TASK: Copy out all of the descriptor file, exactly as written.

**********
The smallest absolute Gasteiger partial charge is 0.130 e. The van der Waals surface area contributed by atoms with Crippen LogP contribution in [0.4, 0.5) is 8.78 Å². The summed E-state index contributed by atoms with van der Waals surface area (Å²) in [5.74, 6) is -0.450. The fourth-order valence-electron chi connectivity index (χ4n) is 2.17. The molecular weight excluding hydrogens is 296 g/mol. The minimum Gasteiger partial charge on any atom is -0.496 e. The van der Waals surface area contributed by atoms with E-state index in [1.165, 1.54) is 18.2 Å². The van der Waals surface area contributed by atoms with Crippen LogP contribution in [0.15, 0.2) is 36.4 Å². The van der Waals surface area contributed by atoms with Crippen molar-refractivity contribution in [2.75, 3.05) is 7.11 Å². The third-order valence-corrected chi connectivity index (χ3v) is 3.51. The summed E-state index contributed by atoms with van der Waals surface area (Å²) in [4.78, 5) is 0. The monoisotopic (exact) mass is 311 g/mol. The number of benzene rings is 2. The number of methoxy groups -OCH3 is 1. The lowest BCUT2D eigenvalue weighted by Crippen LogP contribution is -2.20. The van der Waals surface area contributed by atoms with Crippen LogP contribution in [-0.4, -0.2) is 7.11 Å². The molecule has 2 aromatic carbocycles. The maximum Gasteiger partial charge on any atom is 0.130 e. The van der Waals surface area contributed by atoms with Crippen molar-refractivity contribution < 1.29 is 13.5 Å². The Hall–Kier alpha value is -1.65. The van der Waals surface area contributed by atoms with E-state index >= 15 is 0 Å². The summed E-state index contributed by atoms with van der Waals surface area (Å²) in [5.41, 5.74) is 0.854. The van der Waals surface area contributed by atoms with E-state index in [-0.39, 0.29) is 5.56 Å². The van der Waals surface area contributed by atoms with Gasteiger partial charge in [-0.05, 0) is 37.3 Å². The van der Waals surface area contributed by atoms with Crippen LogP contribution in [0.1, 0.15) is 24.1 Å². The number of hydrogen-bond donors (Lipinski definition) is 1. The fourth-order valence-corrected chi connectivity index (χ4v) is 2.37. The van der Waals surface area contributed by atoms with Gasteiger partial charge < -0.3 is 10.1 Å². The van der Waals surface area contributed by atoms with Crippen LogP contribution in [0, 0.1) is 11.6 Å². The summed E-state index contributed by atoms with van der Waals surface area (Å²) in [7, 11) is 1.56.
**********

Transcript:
The smallest absolute Gasteiger partial charge is 0.130 e. The van der Waals surface area contributed by atoms with Crippen LogP contribution in [0.4, 0.5) is 8.78 Å². The summed E-state index contributed by atoms with van der Waals surface area (Å²) in [5.74, 6) is -0.450. The fourth-order valence-electron chi connectivity index (χ4n) is 2.17. The molecular weight excluding hydrogens is 296 g/mol. The minimum Gasteiger partial charge on any atom is -0.496 e. The van der Waals surface area contributed by atoms with E-state index in [1.165, 1.54) is 18.2 Å². The van der Waals surface area contributed by atoms with Crippen LogP contribution in [0.15, 0.2) is 36.4 Å². The van der Waals surface area contributed by atoms with Crippen molar-refractivity contribution in [2.75, 3.05) is 7.11 Å². The third-order valence-corrected chi connectivity index (χ3v) is 3.51. The summed E-state index contributed by atoms with van der Waals surface area (Å²) in [4.78, 5) is 0. The monoisotopic (exact) mass is 311 g/mol. The number of benzene rings is 2. The number of methoxy groups -OCH3 is 1. The lowest BCUT2D eigenvalue weighted by Crippen LogP contribution is -2.20. The van der Waals surface area contributed by atoms with Crippen LogP contribution in [-0.4, -0.2) is 7.11 Å². The molecule has 2 aromatic carbocycles. The maximum Gasteiger partial charge on any atom is 0.130 e. The van der Waals surface area contributed by atoms with Crippen molar-refractivity contribution < 1.29 is 13.5 Å². The Hall–Kier alpha value is -1.65. The van der Waals surface area contributed by atoms with E-state index >= 15 is 0 Å². The summed E-state index contributed by atoms with van der Waals surface area (Å²) in [5.41, 5.74) is 0.854. The van der Waals surface area contributed by atoms with E-state index in [-0.39, 0.29) is 5.56 Å². The van der Waals surface area contributed by atoms with Gasteiger partial charge in [-0.05, 0) is 37.3 Å². The van der Waals surface area contributed by atoms with Crippen LogP contribution in [0.1, 0.15) is 24.1 Å². The number of hydrogen-bond donors (Lipinski definition) is 1. The fourth-order valence-corrected chi connectivity index (χ4v) is 2.37. The van der Waals surface area contributed by atoms with Gasteiger partial charge < -0.3 is 10.1 Å². The van der Waals surface area contributed by atoms with Crippen LogP contribution in [0, 0.1) is 11.6 Å². The summed E-state index contributed by atoms with van der Waals surface area (Å²) in [7, 11) is 1.56.